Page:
E.B. Bartels

Nonfiction mafia.

Tag: EB Bartels

Five years of living in Cambridge!

This week marks five years that I have been living in Cambridge, Massachusetts. To celebrate, I spent the better part of Monday, Tuesday, and Wednesday tweeting about some of my favorite things about this city. Click here to see the thread on Twitter or here to see a more-easily-readable version of the thread.

I’d love to hear what some of your favorite Cambridge spots are — leave a comment below or @ me on Twitter!

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Mortified: Natick!

Come see me read this Friday 8/30 at 7:00pm in a very special Mortified show at the Morse Institute Library in Natick, Massachusetts. This Mortified show will consist of not only the usual hilarious stories of preteen embarrassment but it will also include a piece about the craft of storytelling. The writing teacher in me is very excited.

Tickets are free! Click here to register.

Non-Fiction by Non-Men: Terese Marie Mailhot, interviewed by Céillie Clark-Keane

The summer is winding down, but don’t despair––August’s Non-Fiction by Non-Men is a special one, once again featuring my former GrubStreet student, Céillie Clark-Keane, as a guest interviewer, in conversation with Terese Marie Mailhot! Enjoy.

For the full interview, see it on Fiction Advocate.
Published on August 20, 2019.

Terese Marie Mailhot is from Seabird Island Band. She is the New York Times bestselling author of Heart Berries: A Memoir. Her book was a finalist for the Governor General’s Literary Award for English-Language Nonfiction and was selected by Emma Watson as the Our Shared Shelf Book Club PiCCK for March/April 2018. Heart Berries was also listed as an NPR Best Book of the Year, a Library Journal Best Book of the Year, a New York Public Library Best Book of the Year, a Chicago Public Library Best Book of the Year, and was one of Harper’s Bazaar‘s Best Books of 2018. She is the recipient of a 2019 Whiting Award, the Electra Quinney Award for Published Stories, a Clara Johnson Award, and she is also the recipient of the Spalding Prize for the Promotion of Peace and Justice in Literature. She teaches creative writing at Purdue University.

This month’s guest Non-Fiction by Non-Men interviewer is Céillie Clark-Keane. Céillie lives in Boston, where she currently works as a managing editor. She has a Master’s in English Literature from Northeastern University, and her work has been published by Ploughshares onlineElectric LiteratureBustle, and more.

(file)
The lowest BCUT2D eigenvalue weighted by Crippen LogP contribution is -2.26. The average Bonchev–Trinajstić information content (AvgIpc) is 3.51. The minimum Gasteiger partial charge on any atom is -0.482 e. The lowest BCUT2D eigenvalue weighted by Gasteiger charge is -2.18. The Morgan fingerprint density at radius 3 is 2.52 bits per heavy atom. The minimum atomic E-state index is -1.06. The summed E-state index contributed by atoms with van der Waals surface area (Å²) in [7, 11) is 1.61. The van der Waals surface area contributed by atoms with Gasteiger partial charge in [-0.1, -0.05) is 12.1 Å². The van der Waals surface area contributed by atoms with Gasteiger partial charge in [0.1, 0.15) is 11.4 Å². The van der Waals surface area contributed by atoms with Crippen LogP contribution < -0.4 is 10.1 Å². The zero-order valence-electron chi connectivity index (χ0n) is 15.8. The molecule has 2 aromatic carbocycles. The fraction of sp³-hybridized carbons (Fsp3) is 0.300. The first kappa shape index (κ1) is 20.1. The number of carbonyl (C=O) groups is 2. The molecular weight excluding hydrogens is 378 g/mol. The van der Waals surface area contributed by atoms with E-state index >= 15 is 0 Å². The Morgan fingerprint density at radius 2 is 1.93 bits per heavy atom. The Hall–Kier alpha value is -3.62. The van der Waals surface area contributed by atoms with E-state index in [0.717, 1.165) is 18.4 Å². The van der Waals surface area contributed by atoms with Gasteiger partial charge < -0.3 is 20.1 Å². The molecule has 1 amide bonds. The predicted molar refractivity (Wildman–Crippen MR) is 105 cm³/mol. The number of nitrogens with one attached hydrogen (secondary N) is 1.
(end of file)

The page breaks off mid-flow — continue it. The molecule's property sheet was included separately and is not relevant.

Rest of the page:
Non-Fiction by Non-Men: Malaka Gharib

For the full interview, see it on Fiction Advocate.
Published on July 17, 2019.

Photo credit: Andrew Castro

Malaka Gharib is a writer and artist and the author of the graphic memoir I Was Their American Dream. She is also a journalist at NPR in Washington, and reports about global health and development. In her free time, she loves making mini zines, doodling, and leaving nice messages for people on the bus. See her work on her Instagram.

You can read an excerpt of I Was Their American Dream on The Nib.

Non-Fiction by Non-Men: Audrey Murray

For the full interview, see it on Fiction Advocate.
Published on June 28, 2019.

Audrey Murray is a redhead from Boston who moved to China and became a standup comedian. The co-founder of Kung Fu Komedy, Audrey was named the funniest person in Shanghai by City Weekend magazine. Audrey is a staff writer for Reductress.com and a regular contributor at Medium.com; her writing has also appeared in McSweeney’s, LitHubLARBThe GothamistPaste MagazineNarratively, China Economic Review, Nowness, Architizer, and on the wall of her dad’s office. Audrey has appeared on NPR and The Comedy Center: Live from the Table; the Lost in AmericaListen to This!, and Shanghai Comedy Corner podcasts; and on CNN, RTN, and ICS. She recently published her first memoir, Open Mic Night in Moscow. Follow her on Twitter at @ACMwrites.

Wellesley Writes It: Dr. Kwan Kew Lai

In my second interview since I started back editing for Wellesley Underground as their Wellesley Writes It editor, I corresponded with Dr. Kwan Kew Lai, Wellesley ’74 and author of Lest We Forget: One Doctor’s Experience with Life and Death During the Ebola Outbreak.

Here’s the beginning of the interview:

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Kwan Kew Lai ’74, M.D., D.M.D., is an infectious disease specialist who has volunteered her medical services all over the world and the author of Lest We Forget: A Doctor’s Experience with Life and Death During the Ebola Outbreak. In 2004, after the Indian Ocean earthquake and tsunami, she spent three weeks in India, caring for survivors. She soon left her position as a full-time Professor of Medicine in Infectious Diseases and Internal Medicine at UMass Memorial Medical Center and created a half-time position as a clinician, dedicating the other half of her time to humanitarian work.